Two weeks ago many of the same people were up in arms about three words used by a columnist in the New Statesman. We recognise the capacity of words to oppress and hurt. Why not their capacity to lift and heal? Which is it? Do words make a difference or not?

Actions speak louder than words, or so it goes. That doesn’t mean words don’t matter. Well-chosen, passionately spoken words have the power to change people’s hearts and minds. I may not always be on board with Obama the President. But Obama the Orator is a different matter. It saddens me that so many cannot tell the difference.

President Obama on the platform in front of the Capitol Building for his second inauguration. Photograph: Getty Images

Greek-born, Alex Andreou has a background in law and economics. He runs the Sturdy Beggars Theatre Company and blogs here You can find him on twitter @sturdyalex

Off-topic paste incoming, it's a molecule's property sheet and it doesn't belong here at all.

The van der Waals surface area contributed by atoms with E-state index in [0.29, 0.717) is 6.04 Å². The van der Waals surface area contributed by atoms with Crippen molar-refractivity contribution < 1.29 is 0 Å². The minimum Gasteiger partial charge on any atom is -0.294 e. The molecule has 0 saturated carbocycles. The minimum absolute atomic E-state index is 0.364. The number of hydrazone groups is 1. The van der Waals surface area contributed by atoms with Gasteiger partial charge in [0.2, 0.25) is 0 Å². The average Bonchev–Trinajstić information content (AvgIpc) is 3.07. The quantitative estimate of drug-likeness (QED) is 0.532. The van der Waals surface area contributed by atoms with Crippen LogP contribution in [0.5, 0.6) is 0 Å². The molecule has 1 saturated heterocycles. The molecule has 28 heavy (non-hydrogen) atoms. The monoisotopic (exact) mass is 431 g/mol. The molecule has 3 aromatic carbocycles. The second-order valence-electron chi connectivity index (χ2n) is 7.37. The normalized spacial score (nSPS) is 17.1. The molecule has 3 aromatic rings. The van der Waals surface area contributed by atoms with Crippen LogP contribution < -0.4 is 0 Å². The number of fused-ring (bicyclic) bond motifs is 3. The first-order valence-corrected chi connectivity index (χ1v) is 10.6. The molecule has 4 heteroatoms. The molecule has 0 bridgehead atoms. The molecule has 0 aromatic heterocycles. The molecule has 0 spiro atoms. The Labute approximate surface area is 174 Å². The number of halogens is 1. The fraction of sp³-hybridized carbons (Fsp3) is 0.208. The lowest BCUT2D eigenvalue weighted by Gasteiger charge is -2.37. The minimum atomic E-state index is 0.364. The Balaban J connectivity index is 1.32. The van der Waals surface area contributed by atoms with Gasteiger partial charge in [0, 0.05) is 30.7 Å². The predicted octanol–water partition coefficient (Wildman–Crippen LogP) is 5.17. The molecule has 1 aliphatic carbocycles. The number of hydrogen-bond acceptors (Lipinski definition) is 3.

OLI SCARFF/AFP/Getty Images
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Harriet Harman: “Theresa May is a woman, but she is no sister”

The former deputy leader of the Labour Party urged women to unite across the divided party.

The day-long women's conference is usually the friendliest place at Labour party conference. Not only does it have a creche and a very clear emphasis on accessibility, but everybody who attends starts from a place of fundamental agreement before the sessions have even begun. For that reason, it's often ignored by political hacks in search of a juicy splits story (especially since it takes place on Saturday, before the "real" conference action really gets underway). But with the party divided and the abuse of women on and off social media a big concern, there was a lot to say.